Bringing a child into this world can have profound effects on your mental health. A few minutes into bringing baby into this world, there will be a flood of hormones that dramatically alters the functioning of our bodies and the way that we feel. And guess what, it doesn’t stop there. Your hormones will continue to be in over-drive months down the line. One of the things this hormonal rush has the potential to do is make us mommas extremely emotional and, throw off our chemistry enough to put us at risk for postpartum anxiety or depression.

Trust me mama, you’re going to be dealing with a lot, all the more reason to establish postpartum boundaries. Don’t invite the potential feelings of regret, discontentment, uncomfortability, and anxiety add to that list because of the lack boundaries. Establishing postpartum boundaries will make recovery and getting back to yourself much more easier.


What Does Over Stepping Boundaries Look Like During Postpartum Recovery?

During your prenatal and postpartum periods, it can difficult to identify when someone is overstepping or disrespecting your boundaries. During your postpartum recovery, you will probably be encouraged to be more vulnerable or accept whatever help is offered. You will probably be told that everyone helping only has your best interests at heart.  Keep in mind momma, your best interests are met when you set healthy boundaries and when those boundaries are respected.

Here a few examples:

Forced company or help – This can be done when someone does something to help or show up to your hospital room or home without asking you first. It can also be done when someone offers help with an open-ended question, or in any way that does not allow you to answer with a firm yes, or no. Yes, help is wonderful when you are sleep deprived, juggling more than one child, and/or overwhelmed, but it should always be on your own terms.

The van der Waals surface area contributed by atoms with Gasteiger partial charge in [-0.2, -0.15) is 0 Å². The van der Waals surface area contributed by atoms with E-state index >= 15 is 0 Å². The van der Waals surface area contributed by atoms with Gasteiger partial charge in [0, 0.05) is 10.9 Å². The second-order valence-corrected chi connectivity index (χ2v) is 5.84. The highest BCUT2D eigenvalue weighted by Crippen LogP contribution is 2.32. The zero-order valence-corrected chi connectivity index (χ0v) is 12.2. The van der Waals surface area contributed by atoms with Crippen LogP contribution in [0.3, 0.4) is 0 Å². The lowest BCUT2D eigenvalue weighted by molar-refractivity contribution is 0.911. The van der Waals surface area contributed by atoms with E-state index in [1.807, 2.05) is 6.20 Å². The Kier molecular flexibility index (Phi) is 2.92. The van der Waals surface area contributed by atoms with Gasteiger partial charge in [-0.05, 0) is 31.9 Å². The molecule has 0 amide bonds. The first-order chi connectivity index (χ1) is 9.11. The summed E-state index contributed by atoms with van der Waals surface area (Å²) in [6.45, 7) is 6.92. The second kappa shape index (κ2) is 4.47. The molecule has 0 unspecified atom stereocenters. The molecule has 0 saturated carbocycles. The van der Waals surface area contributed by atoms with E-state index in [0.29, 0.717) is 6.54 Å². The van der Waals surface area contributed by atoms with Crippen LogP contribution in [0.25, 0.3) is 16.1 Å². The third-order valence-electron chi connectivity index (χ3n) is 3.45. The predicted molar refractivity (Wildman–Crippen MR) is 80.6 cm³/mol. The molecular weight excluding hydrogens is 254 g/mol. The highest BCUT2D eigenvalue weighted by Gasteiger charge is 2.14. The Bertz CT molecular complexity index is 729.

Questioning your decisions – This often done as a way to guilt trip you into changing or loosening your boundaries. This is done by using an existing relationship to express entitlement to you and your time.  This is simply not true. Mama, your boundaries are in place for a reason. Anyone who doesn’t respect that doesn’t respect the relationship. Either way, you said what you said.

Unsolicited advice- This can be done by making comments regarding what you should or shouldn’t be doing with your birth, your body and your baby. It is done by mentioning how your birthing and postpartum experiences compares to theirs or someone else’s. All of this has the potential to cause stress, anxiety,  lower your self-esteem, and skew your sense of identity and individuality.

It is true that you cannot control what people do or say, but you can communicate your boundaries and hold them accountable when they chose to dismiss them.


How to Set Your Own PostPartum Boundaries

 

  • Be honest with yourself
  • Make a list
  • Consider these questions:
    • 1.What is fair to me and my baby?
    • 2.How much privacy do I want after baby is born?
    • 3. Who can I tolerate long enough to help me recover?
    • 4. Who do I feel safe and secure with?
    • 5. Who do I want to visit me in the hospital?
    • 6. Who am I comfortable asking for help?
    • 7. Who drains my energy?
    • 8. Who brings positivity into my life?
    • 9. Who respects my wishes?
    • 10. What is fair to me?
    • 11. What is fair to my baby?

Conclusion

Creating boundaries to protect your postpartum recovery will ensure you mentally and physically heal. Keep in mind, boundaries change as we change and may vary from person to person depending on your relationship. That is OK! Don’t ever take you changing your boundaries as a sign of weakness or defeat momma, it’s not only your right as a woman and a momma, it is your right as a human being.

Finally, when it comes to labor and delivery, you will be the hardest working individual in that room, you will continue to be the hardest working individual during your postpartum recovery period and all throughout motherhood. Establishing healthy boundaries allows you to safe guard your mental health and sanity. It will also keep you nurtured, protected and respected in a way you desire.

Protect your body, protect your space, and protect your baby.

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3 COMMENTS

  • 720p

    I really like your writing style, fantastic information, thanks for posting : D. Danella Waverley Edra

    • K Jay
      AUTHOR

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  • filmi izle

    “Great, thanks for sharing this blog.Really thank you! Really Cool.” Lianne Kiesewetter